What To Do in Memphis Year 'Round

If there’s one thing Memphis does well, it’s throw a party. Throughout the spring, summer and fall, the city goes into festival mode, giving both locals and visitors multiple opportunities to come out and spend some time with friends and family.

Performing at Memphis Music and Heritage Festival at Center for Southern Folklore

Great music at the Memphis Music and Southern Heritage Festival. Photo by Craig Thompson

Elvis at Graceland. Photo Credit: EPE

Elvis Presley on the grounds of Graceland.

Bike Night on Beale Street: Craig Thompson

Bike Night on Beale Street puts hundreds of motorcycles on display. Photo by Craig Thompson.

World Famous Rendezvous Ribs - Craig Thompson

Serving up famous Rendezvous Ribs in Memphis, TN. Photo by Craig Thompson

Gibson Guitar Factory

Building a Gibson Guitar. Photo by Andrea Zucker.

Live music at Rum Boogie Cafe: Andrea Zucker

Live music at the Rum Boogie Cafe on Beale Street in Memphis. Photo by Andrea Zucker.

Unique craft beer at Wiseacre tap room - Justin Fox Burks

Enjoy a cold Wiseacre craft beer at their Broad Ave taproom. Photo by Justin Fox Burks.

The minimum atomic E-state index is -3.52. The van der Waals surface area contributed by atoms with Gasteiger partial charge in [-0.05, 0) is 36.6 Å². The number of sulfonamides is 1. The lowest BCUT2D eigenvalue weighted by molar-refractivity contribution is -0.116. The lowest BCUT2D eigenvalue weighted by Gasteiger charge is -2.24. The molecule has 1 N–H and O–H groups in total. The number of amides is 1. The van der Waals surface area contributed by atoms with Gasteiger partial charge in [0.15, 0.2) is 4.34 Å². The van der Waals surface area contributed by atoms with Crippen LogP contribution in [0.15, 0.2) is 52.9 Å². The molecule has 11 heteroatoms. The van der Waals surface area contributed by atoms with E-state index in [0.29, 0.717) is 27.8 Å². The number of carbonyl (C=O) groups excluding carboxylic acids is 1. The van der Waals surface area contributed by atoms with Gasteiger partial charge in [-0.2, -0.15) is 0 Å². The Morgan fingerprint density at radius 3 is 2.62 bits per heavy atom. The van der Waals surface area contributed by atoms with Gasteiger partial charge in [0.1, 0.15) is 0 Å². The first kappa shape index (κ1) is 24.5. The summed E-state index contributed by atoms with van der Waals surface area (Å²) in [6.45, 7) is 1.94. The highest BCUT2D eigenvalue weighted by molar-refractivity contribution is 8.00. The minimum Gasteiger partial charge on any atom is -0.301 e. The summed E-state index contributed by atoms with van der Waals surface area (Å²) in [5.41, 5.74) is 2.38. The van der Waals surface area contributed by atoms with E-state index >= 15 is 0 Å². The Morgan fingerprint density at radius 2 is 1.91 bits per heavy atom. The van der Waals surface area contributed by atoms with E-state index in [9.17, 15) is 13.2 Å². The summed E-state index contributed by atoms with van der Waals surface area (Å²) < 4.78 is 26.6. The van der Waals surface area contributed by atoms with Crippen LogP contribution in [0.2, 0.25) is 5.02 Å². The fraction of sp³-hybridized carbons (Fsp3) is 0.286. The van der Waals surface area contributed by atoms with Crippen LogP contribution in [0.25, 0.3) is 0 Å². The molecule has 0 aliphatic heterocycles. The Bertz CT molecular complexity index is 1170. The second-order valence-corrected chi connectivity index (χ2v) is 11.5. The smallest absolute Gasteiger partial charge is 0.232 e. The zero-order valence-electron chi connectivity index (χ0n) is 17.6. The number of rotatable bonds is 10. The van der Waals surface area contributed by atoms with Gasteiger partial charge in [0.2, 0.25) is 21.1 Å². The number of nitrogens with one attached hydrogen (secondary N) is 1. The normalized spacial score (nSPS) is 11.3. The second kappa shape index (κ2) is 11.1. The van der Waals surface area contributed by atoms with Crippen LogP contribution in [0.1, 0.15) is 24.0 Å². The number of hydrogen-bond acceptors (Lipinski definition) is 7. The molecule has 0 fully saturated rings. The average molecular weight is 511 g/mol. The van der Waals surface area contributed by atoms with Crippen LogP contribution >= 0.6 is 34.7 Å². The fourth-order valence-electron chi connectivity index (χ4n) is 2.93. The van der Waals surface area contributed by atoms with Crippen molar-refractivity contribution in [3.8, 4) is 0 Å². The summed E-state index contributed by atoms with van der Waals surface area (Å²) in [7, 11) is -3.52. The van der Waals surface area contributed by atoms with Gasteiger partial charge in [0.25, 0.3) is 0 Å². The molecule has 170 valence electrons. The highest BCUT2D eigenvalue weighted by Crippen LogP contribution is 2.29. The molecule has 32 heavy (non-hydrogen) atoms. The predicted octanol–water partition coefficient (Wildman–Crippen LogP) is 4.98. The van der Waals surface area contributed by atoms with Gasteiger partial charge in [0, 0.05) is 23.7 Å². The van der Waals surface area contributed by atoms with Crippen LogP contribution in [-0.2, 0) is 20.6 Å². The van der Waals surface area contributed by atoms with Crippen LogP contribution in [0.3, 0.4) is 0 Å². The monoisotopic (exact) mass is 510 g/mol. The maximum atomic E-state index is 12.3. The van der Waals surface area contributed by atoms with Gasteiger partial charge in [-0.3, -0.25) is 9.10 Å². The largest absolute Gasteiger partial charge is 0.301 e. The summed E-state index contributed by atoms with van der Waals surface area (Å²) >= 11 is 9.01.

Closing Memphis in May with the Sunset Symphony - Marvin Garcia

AutoZone Sunset Symphony closes out Memphis in May festivities. Photo by Marvin Garcia.

Sun Studios. Photo Credit: Commercial Appeal

Sun Studio tours give you the opportunity to see where Elvis and Johnny Cash recorded. Photo by The Commercial Appeal.

 

Spring
The party officially gets started in May, when downtown’s Tom Lee Park becomes the center of the city and home to a monthlong culture, arts and music festival. Memphis in May is technically a festival, but in reality it's more like a series of festivals, one after another for some 30-odd days. Designed to honor an international country every year, Memphis in May gives families and kids the opportunity to learn about another country and how much it has in common with our own region. Programs focus on language, food and international delegates that visit the city to perform their own arts, give lectures on their country and, in general, rub elbows with Memphis. But make no mistake about it, Memphis in May is not just about learning. It’s also a darn good time. The Beale Street Music Festival, one three-day component of Memphis in May, brings in national touring rock and blues acts, regional and local bands that get to play on the big stage and block after block of live bands plugging in and giving people a reason to dance. If that’s not enough, May is also when the country’s best -- and strangest -- barbecue masters descend on Memphis to compete for what is known as the super bowl of smoke, the World Championship Barbecue Cooking Contest.

Summer